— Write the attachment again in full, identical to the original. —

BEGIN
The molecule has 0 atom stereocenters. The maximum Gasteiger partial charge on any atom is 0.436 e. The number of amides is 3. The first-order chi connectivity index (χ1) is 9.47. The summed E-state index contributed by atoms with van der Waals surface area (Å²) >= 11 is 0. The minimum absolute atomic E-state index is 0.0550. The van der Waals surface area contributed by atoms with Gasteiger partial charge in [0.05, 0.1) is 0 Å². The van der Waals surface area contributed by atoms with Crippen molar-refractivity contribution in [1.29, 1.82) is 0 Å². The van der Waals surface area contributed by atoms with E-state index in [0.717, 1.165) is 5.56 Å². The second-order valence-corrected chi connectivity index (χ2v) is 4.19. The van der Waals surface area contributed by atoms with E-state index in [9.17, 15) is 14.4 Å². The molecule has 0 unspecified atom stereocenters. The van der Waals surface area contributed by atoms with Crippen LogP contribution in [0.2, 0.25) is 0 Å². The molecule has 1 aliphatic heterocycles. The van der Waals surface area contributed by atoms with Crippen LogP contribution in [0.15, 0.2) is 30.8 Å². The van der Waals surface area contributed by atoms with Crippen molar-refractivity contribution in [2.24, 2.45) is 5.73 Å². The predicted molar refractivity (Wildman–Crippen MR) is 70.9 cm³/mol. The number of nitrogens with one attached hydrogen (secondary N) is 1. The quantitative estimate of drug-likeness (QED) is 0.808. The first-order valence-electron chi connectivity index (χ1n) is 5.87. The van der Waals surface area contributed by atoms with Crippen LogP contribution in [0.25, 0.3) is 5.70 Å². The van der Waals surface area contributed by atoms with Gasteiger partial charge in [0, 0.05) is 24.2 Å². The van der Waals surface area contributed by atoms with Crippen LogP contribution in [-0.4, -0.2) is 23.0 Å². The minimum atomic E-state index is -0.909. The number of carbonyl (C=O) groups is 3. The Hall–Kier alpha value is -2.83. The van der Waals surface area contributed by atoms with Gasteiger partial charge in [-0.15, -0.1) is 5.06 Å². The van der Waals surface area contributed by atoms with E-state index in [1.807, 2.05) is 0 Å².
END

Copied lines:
The molecule has 0 atom stereocenters. The maximum Gasteiger partial charge on any atom is 0.436 e. The number of amides is 3. The first-order chi connectivity index (χ1) is 9.47. The summed E-state index contributed by atoms with van der Waals surface area (Å²) >= 11 is 0. The minimum absolute atomic E-state index is 0.0550. The van der Waals surface area contributed by atoms with Gasteiger partial charge in [0.05, 0.1) is 0 Å². The van der Waals surface area contributed by atoms with Crippen molar-refractivity contribution in [1.29, 1.82) is 0 Å². The van der Waals surface area contributed by atoms with E-state index in [0.717, 1.165) is 5.56 Å². The second-order valence-corrected chi connectivity index (χ2v) is 4.19. The van der Waals surface area contributed by atoms with E-state index in [9.17, 15) is 14.4 Å². The molecule has 0 unspecified atom stereocenters. The van der Waals surface area contributed by atoms with Crippen LogP contribution in [0.2, 0.25) is 0 Å². The molecule has 1 aliphatic heterocycles. The van der Waals surface area contributed by atoms with Crippen LogP contribution in [0.15, 0.2) is 30.8 Å². The van der Waals surface area contributed by atoms with Crippen molar-refractivity contribution in [2.24, 2.45) is 5.73 Å². The predicted molar refractivity (Wildman–Crippen MR) is 70.9 cm³/mol. The number of nitrogens with one attached hydrogen (secondary N) is 1. The quantitative estimate of drug-likeness (QED) is 0.808. The first-order valence-electron chi connectivity index (χ1n) is 5.87. The van der Waals surface area contributed by atoms with Crippen LogP contribution in [0.25, 0.3) is 5.70 Å². The van der Waals surface area contributed by atoms with Gasteiger partial charge in [0, 0.05) is 24.2 Å². The van der Waals surface area contributed by atoms with Crippen LogP contribution in [-0.4, -0.2) is 23.0 Å². The minimum atomic E-state index is -0.909. The number of carbonyl (C=O) groups is 3. The Hall–Kier alpha value is -2.83. The van der Waals surface area contributed by atoms with Gasteiger partial charge in [-0.15, -0.1) is 5.06 Å². The van der Waals surface area contributed by atoms with E-state index in [1.807, 2.05) is 0 Å².